I live near O'Hare airport and see hundreds of planes every day. This evening a plane flew past that did not have the standard red - green wing tip lights. It was white only on both sides. It caught my attention because of that, and because the plane was unusually quiet...not silent, but quieter than most everything accept the smallest private planes. Any suggestions as to what I saw?

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    $\begingroup$ The wingtip lights you saw are combo red/white and green/white lights. You will see the color when viewed from ahead and white when viewed from behind. $\endgroup$
    – casey
    Aug 6 '15 at 4:41

You don't tell us if you're viewing this aircraft from the front (approaching you) or the back (moving away from you), so let's look at all the options:

Aircraft have three colors of steady-burning navigation/position lights: Red on the left (port) side, Green on the right (starboard) side, and White at the aftmost position (tail). This diagram shows the required lighting coverage (as implemented on a typical small aircraft): Position Lights
(With the exception of a "mast light" these are identical to naval vessel position lights - the function of a mast light is performed by the landing light, though it's not used as a "position light" the way the others are.)

On some aircraft there will also be aft-facing white position lights on the wingtips, combined with the navigation and strobe lights:
Nav/Position/Strobe combo light
The aft-facing position lights on the wingtip improve visibility at night, particularly flying over brightly lit urban areas (a problem sailing vessels don't have). They also give a visual reference to determine the size (wingspan) of the aircraft.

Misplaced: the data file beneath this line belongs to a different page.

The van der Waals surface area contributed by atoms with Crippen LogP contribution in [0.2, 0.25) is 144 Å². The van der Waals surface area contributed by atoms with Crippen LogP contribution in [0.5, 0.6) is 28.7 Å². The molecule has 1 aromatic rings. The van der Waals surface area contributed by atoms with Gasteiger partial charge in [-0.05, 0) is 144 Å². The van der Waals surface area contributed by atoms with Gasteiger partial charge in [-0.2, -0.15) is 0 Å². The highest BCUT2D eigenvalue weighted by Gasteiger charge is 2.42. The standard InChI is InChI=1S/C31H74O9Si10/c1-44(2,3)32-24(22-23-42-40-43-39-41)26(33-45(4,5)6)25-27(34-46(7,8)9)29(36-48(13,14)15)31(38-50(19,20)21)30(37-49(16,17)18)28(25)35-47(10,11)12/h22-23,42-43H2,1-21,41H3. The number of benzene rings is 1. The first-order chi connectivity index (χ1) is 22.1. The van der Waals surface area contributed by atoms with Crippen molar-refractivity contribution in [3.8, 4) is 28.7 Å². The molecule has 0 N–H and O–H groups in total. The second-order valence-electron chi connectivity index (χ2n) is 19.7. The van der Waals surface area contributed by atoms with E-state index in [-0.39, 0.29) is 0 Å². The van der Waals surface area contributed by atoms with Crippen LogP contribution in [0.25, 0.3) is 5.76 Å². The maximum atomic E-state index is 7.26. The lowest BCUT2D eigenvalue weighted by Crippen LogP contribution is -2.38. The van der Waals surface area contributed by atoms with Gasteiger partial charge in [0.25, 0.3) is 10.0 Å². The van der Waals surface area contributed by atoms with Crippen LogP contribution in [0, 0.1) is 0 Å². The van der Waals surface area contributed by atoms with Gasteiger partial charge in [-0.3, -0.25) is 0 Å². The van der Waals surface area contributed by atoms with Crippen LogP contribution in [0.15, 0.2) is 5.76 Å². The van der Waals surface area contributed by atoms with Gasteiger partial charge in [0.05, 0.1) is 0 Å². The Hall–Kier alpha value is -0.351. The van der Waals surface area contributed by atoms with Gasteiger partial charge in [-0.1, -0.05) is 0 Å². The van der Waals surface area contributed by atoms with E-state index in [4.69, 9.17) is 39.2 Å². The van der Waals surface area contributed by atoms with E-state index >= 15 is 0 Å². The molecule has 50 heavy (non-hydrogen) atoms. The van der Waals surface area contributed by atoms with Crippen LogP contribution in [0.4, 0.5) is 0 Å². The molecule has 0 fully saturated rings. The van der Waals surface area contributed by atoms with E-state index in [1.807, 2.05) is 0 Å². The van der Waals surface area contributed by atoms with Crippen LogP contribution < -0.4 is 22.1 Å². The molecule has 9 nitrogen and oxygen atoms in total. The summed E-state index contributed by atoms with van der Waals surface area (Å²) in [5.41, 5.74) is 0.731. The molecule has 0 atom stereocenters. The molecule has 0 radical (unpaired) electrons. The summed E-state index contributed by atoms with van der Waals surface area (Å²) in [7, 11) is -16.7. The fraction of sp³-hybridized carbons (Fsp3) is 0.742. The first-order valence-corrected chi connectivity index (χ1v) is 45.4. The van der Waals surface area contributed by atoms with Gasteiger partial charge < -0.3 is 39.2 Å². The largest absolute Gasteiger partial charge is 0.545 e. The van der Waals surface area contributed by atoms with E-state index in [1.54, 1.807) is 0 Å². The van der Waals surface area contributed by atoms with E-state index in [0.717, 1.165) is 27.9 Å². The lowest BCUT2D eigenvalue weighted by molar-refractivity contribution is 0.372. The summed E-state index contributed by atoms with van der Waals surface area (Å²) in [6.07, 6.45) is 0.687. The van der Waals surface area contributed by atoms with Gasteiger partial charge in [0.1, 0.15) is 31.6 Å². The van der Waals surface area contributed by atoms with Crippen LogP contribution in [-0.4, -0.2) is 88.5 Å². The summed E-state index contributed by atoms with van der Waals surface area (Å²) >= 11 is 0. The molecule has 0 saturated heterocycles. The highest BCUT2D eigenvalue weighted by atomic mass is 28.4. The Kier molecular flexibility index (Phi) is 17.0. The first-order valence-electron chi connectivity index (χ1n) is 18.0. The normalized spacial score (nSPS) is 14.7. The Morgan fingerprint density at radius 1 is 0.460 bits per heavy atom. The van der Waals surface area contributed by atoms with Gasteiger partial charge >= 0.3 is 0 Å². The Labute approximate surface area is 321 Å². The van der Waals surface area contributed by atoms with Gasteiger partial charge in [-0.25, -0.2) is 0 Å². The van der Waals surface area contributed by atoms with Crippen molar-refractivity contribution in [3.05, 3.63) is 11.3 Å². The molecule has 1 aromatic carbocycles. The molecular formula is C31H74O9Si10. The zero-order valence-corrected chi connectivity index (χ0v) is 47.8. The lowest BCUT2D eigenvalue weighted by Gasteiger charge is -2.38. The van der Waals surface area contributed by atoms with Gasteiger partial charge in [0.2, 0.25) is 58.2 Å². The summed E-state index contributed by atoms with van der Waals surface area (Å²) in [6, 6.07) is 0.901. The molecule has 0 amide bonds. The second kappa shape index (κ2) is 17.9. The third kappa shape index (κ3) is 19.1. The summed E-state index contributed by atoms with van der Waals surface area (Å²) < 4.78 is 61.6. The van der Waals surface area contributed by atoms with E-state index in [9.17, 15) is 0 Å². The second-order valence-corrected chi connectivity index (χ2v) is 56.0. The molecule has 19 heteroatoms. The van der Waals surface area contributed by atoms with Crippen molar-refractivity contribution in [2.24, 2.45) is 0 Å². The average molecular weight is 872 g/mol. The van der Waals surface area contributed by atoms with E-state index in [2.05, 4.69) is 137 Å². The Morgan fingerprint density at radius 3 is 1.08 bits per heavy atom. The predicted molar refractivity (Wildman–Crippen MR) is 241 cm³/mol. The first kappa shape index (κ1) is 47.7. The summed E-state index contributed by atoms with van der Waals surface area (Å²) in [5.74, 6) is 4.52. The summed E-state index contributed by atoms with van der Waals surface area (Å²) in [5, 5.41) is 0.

Finally (just to throw another wrench in the works) some aircraft are equipped with wingtip "recognition lights" (forward-facing white lights on the wingtip):
Recognition/Nav/Strobe lights
These are typically used on the ground or in approach to landing, but when illuminated the brighter recognition lights can make the forward position lights difficult to see, particularly from the ground where your eyes probably aren't adapted for darkness.

So putting it all together:

If you're viewing the aircraft from the rear (it's flying away from you) you will only see white lights (either one or three white lights) and the aircraft's strobes or other intermittent anti-collision lights. You will thus know the aircraft is traveling away from you.

If you're viewing the aircraft from the front (it's flying directly toward you) you will see a red and green light (possibly with white taxi/landing/recognition lights as well, but the red and green at the wingtips are what you're looking for to identify the aircraft's direction of travel).
Again if the aircraft has wingtip "recognition lights" you may have trouble picking out the navigation lights.

If you're viewing the aircraft from the side (it's flying perpendicular to you) you will see either the Red or Green light until it passes in front of you, at which point one (or more) of the white lights will come into view.

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    $\begingroup$ Actually they are identical to marine navigation lights, where the 110 degree visibility is specified as 22.5 degrees (i.e. 2 compass points) abaft the beam, or 112.5 degrees - wow.uscgaux.info/… $\endgroup$ Aug 6 '15 at 9:53
  • $\begingroup$ @AndrewMedico You're right: I misremembered. "Red and green being reversed" would mean seeing the red light to the left of the green light, rather than to the right. $\endgroup$ Aug 8 '15 at 9:36

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